Herbal infusions are an easy way to obtain some of the properties of a plant material for use in products. They can be used in soaps, but there is debate about whether or not the properties of the infused oils remain intact during the saponification process. Oil infusions are recommended for use in massage and bath oils, lotions, creams, scrubs and balms. Basically, any product that contains oil can use an infused oil in its place. There are several methods to infuse herbs in oils.
Fresh herbs in hot oil - This method is perfect if you have access to fresh herbs. It’s also great from a marketing standpoint if you can tell your customers that your products are infused with herbs fresh from your very own garden or from a local farm. You’ll want to gather the herbs early in the day and allow them to wilt to remove excess moisture before infusing them.
The crock pot works best for hot oil infusions, unless you can obtain a heat diffusing mat or simmer mat. These mats can be purchased online or in kitchen stores that carry specialty products. Stove top temperatures are too high for proper infusions and will cook your herbs, depleting them of their properties.
Place your herbs in the pot. Add enough oil to just cover the herbs. As a starting point, try 1 part fresh herbs to 1 part of oil. Allow to heat at a temperature of 120-130 degrees. The “warm” setting on the crock pot should achieve this temperature, but as brands vary, you’ll need a thermometer to be safe until you’re sure of your crock pot’s settings. Remember, we do not want to cook the herbs. Simmer at this temperature for 2 - 3 hours. Once the oil has cooled, strain the herbs out of the oil using a couple layers of cheesecloth, which can be purchased at kitchen or craft stores. You can then use the infused oil in place of any oil in your recipe.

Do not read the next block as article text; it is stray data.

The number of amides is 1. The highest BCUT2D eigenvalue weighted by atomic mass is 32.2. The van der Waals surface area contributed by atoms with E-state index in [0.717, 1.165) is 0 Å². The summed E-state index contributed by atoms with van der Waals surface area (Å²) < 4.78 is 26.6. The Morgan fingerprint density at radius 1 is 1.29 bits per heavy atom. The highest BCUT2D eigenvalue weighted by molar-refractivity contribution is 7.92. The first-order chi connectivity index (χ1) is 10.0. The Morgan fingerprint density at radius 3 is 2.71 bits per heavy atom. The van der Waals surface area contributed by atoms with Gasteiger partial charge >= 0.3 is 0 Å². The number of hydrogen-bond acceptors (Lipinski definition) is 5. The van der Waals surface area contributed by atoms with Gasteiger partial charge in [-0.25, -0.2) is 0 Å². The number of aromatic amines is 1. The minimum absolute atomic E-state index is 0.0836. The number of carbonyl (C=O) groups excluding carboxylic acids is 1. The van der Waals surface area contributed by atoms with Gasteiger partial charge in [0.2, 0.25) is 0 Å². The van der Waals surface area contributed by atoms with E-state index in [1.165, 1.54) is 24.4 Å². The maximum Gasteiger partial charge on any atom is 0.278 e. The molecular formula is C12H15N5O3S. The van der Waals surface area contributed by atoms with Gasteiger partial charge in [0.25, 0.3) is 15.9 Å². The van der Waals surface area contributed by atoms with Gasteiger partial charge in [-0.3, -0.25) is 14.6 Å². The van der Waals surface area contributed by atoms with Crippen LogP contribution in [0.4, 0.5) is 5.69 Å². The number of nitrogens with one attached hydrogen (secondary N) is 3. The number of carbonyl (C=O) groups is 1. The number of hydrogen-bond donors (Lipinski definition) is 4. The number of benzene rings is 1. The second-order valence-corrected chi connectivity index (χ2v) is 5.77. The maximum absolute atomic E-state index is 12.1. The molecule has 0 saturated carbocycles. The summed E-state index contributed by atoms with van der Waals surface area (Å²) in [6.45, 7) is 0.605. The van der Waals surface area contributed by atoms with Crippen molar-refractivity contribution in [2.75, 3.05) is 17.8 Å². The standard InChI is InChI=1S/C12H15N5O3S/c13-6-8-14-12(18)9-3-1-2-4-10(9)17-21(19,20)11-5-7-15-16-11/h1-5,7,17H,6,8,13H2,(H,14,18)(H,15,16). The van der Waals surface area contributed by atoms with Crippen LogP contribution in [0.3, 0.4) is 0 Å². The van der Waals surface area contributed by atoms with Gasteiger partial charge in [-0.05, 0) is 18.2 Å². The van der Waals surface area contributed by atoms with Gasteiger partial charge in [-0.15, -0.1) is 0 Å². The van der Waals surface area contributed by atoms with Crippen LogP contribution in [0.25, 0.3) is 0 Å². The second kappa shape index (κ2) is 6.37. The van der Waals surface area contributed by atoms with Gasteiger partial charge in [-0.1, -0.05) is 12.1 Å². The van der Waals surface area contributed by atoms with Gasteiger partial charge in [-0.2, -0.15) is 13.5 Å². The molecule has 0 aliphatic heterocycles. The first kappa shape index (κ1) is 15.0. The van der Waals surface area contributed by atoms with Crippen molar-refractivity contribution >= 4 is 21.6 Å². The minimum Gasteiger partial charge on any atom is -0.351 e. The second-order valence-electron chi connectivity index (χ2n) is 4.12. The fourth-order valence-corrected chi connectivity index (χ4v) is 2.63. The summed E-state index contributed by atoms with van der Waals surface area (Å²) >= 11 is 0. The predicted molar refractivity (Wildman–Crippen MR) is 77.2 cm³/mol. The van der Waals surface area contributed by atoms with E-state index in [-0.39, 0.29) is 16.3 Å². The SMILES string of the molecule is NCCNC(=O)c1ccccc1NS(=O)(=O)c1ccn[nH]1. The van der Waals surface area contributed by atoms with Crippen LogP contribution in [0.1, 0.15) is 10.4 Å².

Dried herbs in hot oil – If you don’t have a green thumb or simply lack the time and patience to grow your own herbs, fear not. Dried herbs work well, too, and still contain much of the therapeutic properties of the plant. Dried herbs can be purchased from a host of companies, including soap suppliers. Simply follow the instructions for the fresh herbs listed in the paragraph above, but use 1 part of dried herbs to 2 parts of oil.
Dried herbs in “cold” oil – The cold infusion method is one of my personal favorites. It involves steeping the herbs and oils in the sun, which results in lovely jars full of infusions on the windowsills. The drawback to this method is that it takes weeks, and you cannot use fresh herbs, since their water content does not evaporate in a jar. But you can dry your herbs and then use the cold infusion method.
Sterilize a mason jar, or something similar. This can be accomplished by placing the jar in boiling water or by running it through the “antibacterial” cycle on your dishwasher. If you have ever canned food before, you will be very familiar with this important first step. You can either pack your jar with herbs and then pour the oil over the top or, for smaller recipes, use 1 part herbs to 2 parts of oil. Seal the jar tightly with a clean lid. Place the jar on a windowsill with lots of sun for 3 - 4 weeks. Give the jar a quick shake once daily. The object is to keep the jar warm as the herbs steep in the oils, so if you live in a cold climate, take that into consideration.
Further information on infusions – The choice of oils to use is entirely up to you. Choose the oils based on the benefits you would like to achieve. You may also use a combination of oils. If you are looking for a stronger infusion, simply repeat any of the processes above, adding new herbs after you have strained the old ones. If using the infused oils in something other than soap, it is recommended that you add vitamin E to slow the oxidation in the oils. It will extend the shelf life of your infusion and prevent the oils from going rancid too quickly.